©2015 Kate Nasser, CAS, Inc. Somerville, NJ. I appreciate your sharing the link to this post on your social streams. However, if you want to re-post or republish the content of this post, please email info@katenasser.com for permission and guidelines. Thank you for respecting intellectual capital.


Kate Nasser, The People Skills Coach™, delivers coaching, consulting, training, and keynotes on leading change, employee engagement, teamwork, and delivering the ultimate customer service. She turns interaction obstacles into interpersonal success. See this site for workshop outlines, keynote footage, and customer results.

QuickSpot-grahpicV2

Engage in people skills learning!

Let’s turn interaction obstacles into business success in leadership, teamwork, and customer service experience.

I invite your questions, welcome your wisdom, and look forward to working with you.
~Kate Nasser, The People Skills Coach™

Building New Relationships is our People Skills Global Chat Topic

WHEN: Sunday Aug 9, 2015 at 10AM EDT on Twitter. Hashtag: #peopleskills

Background on This Chat Topic: Building New Relationships

Does the thought of meeting new people and building new relationships excite you? Or do you see it as a challenge or even a chore? Please JOIN us Sunday Aug. 9, 2015 10amEDT in people skills global Twitter chat to share your insights and experience on building new relationships.

Building New Relationships: Image is People skills logo

Building New Relationships: Image by KimbManson for Kate Nasser. All rights reserved.

Image designed by: Kimb Manson Graphics Design for Kate Nasser. All rights reserved.

Building New Relationships – Exciting or Challenging?

JOIN us in #Peopleskills global Twitter chat to explore the topic of building new relationships.

Here are some questions to get us thinking in advance. Actual questions will post live during the chat.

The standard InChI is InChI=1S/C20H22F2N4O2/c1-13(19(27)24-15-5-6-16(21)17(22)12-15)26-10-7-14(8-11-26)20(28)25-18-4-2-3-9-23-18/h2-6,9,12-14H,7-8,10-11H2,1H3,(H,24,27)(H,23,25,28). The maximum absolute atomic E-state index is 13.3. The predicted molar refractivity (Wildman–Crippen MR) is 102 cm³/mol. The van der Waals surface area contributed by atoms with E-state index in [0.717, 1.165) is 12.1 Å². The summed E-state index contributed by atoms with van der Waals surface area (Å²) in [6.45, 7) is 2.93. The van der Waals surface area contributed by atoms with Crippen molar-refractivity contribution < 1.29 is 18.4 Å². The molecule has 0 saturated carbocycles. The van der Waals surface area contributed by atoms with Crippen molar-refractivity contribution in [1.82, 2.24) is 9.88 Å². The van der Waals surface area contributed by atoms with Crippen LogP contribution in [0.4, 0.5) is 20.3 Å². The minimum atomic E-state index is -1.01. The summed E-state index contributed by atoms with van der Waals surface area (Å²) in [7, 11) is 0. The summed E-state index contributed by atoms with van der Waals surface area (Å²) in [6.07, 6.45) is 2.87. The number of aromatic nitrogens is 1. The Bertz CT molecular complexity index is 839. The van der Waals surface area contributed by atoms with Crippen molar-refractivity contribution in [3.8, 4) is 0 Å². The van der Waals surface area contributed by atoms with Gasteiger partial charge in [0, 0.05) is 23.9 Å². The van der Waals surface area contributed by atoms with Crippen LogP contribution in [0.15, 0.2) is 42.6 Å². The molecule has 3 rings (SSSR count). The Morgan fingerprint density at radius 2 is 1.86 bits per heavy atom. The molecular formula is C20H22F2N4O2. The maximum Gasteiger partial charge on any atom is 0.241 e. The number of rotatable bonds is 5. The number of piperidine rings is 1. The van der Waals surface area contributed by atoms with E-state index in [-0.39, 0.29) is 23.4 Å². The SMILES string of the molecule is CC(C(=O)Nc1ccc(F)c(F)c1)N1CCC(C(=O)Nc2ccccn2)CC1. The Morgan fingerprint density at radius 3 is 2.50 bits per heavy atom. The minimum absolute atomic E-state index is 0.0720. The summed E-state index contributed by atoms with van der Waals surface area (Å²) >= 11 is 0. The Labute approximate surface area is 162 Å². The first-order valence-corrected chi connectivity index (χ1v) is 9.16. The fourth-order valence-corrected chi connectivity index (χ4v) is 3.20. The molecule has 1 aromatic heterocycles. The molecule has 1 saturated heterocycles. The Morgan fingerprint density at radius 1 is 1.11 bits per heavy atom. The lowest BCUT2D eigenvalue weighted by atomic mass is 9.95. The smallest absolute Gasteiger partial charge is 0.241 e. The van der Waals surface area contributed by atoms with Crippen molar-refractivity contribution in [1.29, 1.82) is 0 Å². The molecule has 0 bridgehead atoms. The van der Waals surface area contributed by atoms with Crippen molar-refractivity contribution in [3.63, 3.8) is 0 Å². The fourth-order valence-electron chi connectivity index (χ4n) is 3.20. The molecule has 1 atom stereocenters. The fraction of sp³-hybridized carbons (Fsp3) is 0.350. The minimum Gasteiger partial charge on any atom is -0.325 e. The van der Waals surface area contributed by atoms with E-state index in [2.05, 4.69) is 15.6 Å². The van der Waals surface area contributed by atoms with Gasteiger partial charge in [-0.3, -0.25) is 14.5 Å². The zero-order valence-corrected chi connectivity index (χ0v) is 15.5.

• Assumptions are the termites of relationships. Ag/Disagree Why? ~Henry Winkler
  • Patience, wisdom, respect, trust, generosity – which is most important for relationships?
  • What kills relationships? What makes them thrive?
  • Relationships: “When what you hear and what you see don’t match, trust your eyes.” ~Dale Renton Ag/Disagree? Why?
  • Meeting new people feels __________________.
  • What does it take to go from “new” relationship to comfortable?
  • When is building new relationships most enjoyable and/or valuable?
  • When building new relationships on #socialmedia, _____________.
  • How does emotional intelligence play a role in building new relationships, if at all?
  • What are the obstacles and challenges to new relationships?
  • How can people overcome their fear of meeting new people?
  • What is your best people skills tip for building new relationships?

So bring your personal perspective, your favorite beverage, and join the people skills global chat community this Sunday Aug. 9, 2015 10am EDT in Twitter (hashtag: #peopleskills) about building new relationships.

I also invite you to continue this chat by joining the Google+ People Skills Community and the LinkedIn Group People Skills Succeed to be a part of all the people skills discussions everyday 24×7. Get your people skills community member badge here.

Shout Out of Gratitude

My gratitude to all who participate and grow the people skills global chat community on Twitter (#peopleskills), Google+, and LinkedIn. We welcome your suggestions for topics, offers to co-host, and most especially your individual insights.

Special thanks generous chat moderators Dave Moore, Jandis Price, Chantal Bechervaise, Hoda Maalouf, and Tom Rhodes for their time and insightful contributions.





Hope you will all join People Skills Global Chat on Twitter #peopleskills this Sunday Aug. 9, 2015 10am EDT/7am PDT to discuss building new relationships.

Everyone is welcome! We have only one rule in People Skills Global Chat: Respect for all even when we disagree.





TIP: If you have never been in a Twitter chat, you may find it helpful to log on to Twubs.com or Tweetchat.com, enter hashtag #peopleskills, and sign in to your Twitter account. The venue will insert the hashtag on each of your tweets and you will see all the tweets on one screen. Other tools available are Tchat.io, Hootsuite and TweetDeck.